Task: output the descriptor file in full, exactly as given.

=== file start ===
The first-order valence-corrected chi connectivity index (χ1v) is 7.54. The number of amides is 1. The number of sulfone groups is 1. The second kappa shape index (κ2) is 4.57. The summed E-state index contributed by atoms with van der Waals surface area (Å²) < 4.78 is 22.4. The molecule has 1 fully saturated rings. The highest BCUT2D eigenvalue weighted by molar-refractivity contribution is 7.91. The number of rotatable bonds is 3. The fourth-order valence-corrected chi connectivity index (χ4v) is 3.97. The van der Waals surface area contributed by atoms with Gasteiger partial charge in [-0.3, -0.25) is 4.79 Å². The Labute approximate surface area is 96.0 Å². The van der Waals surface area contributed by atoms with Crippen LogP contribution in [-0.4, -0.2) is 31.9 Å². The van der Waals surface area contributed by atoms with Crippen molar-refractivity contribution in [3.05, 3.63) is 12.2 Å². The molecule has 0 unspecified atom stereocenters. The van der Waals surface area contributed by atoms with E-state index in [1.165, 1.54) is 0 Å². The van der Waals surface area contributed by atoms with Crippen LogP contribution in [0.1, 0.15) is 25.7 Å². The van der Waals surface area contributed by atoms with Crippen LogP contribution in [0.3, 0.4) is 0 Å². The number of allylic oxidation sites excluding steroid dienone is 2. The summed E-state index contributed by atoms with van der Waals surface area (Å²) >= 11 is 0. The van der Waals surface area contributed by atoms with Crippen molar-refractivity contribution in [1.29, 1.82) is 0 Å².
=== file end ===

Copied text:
The first-order valence-corrected chi connectivity index (χ1v) is 7.54. The number of amides is 1. The number of sulfone groups is 1. The second kappa shape index (κ2) is 4.57. The summed E-state index contributed by atoms with van der Waals surface area (Å²) < 4.78 is 22.4. The molecule has 1 fully saturated rings. The highest BCUT2D eigenvalue weighted by molar-refractivity contribution is 7.91. The number of rotatable bonds is 3. The fourth-order valence-corrected chi connectivity index (χ4v) is 3.97. The van der Waals surface area contributed by atoms with Gasteiger partial charge in [-0.3, -0.25) is 4.79 Å². The Labute approximate surface area is 96.0 Å². The van der Waals surface area contributed by atoms with Crippen LogP contribution in [-0.4, -0.2) is 31.9 Å². The van der Waals surface area contributed by atoms with Crippen molar-refractivity contribution in [3.05, 3.63) is 12.2 Å². The molecule has 0 unspecified atom stereocenters. The van der Waals surface area contributed by atoms with E-state index in [1.165, 1.54) is 0 Å². The van der Waals surface area contributed by atoms with Crippen LogP contribution in [0.1, 0.15) is 25.7 Å². The van der Waals surface area contributed by atoms with Crippen LogP contribution in [0.3, 0.4) is 0 Å². The number of allylic oxidation sites excluding steroid dienone is 2. The summed E-state index contributed by atoms with van der Waals surface area (Å²) >= 11 is 0. The van der Waals surface area contributed by atoms with Crippen molar-refractivity contribution in [1.29, 1.82) is 0 Å².